Earth Day is a nonprofit organisation and yearly event committed to increasing awareness about the importance of environmental protection. It serves as a reminder of the importance of sustainability as well as an invitation to participate in the preservation of our planet.
Earth Day has grown into a powerful global movement that encourages us to conserve our planet by organising community cleanups, demonstrations, and education. Every year on April 22nd, we commemorate this special day, since 1970. But how does Earth Day relates to climate change?
Protecting Our Planet Earth
Currently, less than 15% of the land is protected, along with 21% of freshwater and 8% of ocean resources. The potential of biodiversity and ecosystems to adapt to rising temperatures is limited. To keep biodiversity and ecosystems in balance, 30-50 percent of the Earth’s land, freshwater, and ocean must be conserved. Unfortunately, ecological degradation and loss are leading to increased greenhouse gas emissions and persistent change.
Today, the climate crisis is at the centre of all environmental action, and Earth Day has raised public awareness of the serious danger that global warming poses. Earth Day, which is already focused on environmental protection, also offers important opportunities to educate people about the effects of climate change and inspire them to take climate action.
Consequences of Climate Change
The key aspects posed by climate change as the temperature of the Earth’s atmosphere rises are increasing sea levels, ecosystem collapse, greater aridity and drought, increased floods and wildfires (destroying ecosystems), more frequent and stronger heatwaves, and more frequent and severe weather.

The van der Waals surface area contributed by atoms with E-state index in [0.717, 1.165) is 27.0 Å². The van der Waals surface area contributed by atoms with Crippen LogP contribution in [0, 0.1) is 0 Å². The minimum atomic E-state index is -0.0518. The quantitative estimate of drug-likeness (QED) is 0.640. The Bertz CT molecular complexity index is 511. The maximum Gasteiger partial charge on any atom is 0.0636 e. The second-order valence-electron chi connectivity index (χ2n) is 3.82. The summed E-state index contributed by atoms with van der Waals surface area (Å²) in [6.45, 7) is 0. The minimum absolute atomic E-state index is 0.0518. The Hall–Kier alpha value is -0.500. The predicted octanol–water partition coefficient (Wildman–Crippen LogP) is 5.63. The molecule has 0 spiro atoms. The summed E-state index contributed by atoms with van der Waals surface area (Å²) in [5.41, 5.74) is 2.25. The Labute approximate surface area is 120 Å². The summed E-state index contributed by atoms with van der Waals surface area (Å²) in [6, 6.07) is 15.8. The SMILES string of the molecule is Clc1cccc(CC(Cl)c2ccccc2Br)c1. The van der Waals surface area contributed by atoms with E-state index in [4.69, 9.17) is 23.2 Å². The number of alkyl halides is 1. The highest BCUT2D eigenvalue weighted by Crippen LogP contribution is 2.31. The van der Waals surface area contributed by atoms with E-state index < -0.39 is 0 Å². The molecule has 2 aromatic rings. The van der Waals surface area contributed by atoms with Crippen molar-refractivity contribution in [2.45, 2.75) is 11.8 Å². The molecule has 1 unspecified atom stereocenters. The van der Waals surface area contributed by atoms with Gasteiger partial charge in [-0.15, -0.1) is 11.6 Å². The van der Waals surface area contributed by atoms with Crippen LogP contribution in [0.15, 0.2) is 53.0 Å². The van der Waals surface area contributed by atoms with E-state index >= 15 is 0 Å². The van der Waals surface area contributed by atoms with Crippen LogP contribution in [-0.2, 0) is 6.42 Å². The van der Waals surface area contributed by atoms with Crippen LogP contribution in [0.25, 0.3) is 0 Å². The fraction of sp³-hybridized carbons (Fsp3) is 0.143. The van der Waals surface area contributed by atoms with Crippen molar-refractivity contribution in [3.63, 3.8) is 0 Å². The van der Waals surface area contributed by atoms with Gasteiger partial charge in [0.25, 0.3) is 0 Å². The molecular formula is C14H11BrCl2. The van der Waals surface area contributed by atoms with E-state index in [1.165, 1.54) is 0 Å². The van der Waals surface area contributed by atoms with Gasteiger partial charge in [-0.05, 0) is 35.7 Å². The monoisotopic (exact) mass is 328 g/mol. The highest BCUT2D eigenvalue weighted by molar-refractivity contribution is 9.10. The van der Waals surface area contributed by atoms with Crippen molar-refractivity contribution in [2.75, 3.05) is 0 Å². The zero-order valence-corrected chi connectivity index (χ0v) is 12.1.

The impacts of rising temperatures caused by human-generated greenhouse gas emissions on planetary systems are numerous. It warms the polar regions and oceans, for example, melting the ice cover at the poles and causing sea-level rise.
Global Warming And Climate Change
The issue of global warming has been debated for many years. The majority of scientists believe it is a genuine and growing threat to humanity and the environment. Global greenhouse gas emissions reached their highest levels in human history from 2010 to 2019, although the rate of growth has moderated. Without immediate and large reductions in emissions across all sectors, limiting global warming to 1.5°C will be unattainable. To keep global warming to 1.5°C (2.7°F), global greenhouse gas emissions must peak by 2025 at the latest and be cut by 43% by 2030; at the same time, methane emissions must be cut by around a third.
Despite our gains, we still have a long way to go in terms of halting environmental degradation and slowing climate change. Earth Day is an opportunity to emphasise these primary concerns that impact all of us. We can make a big difference by making little improvements.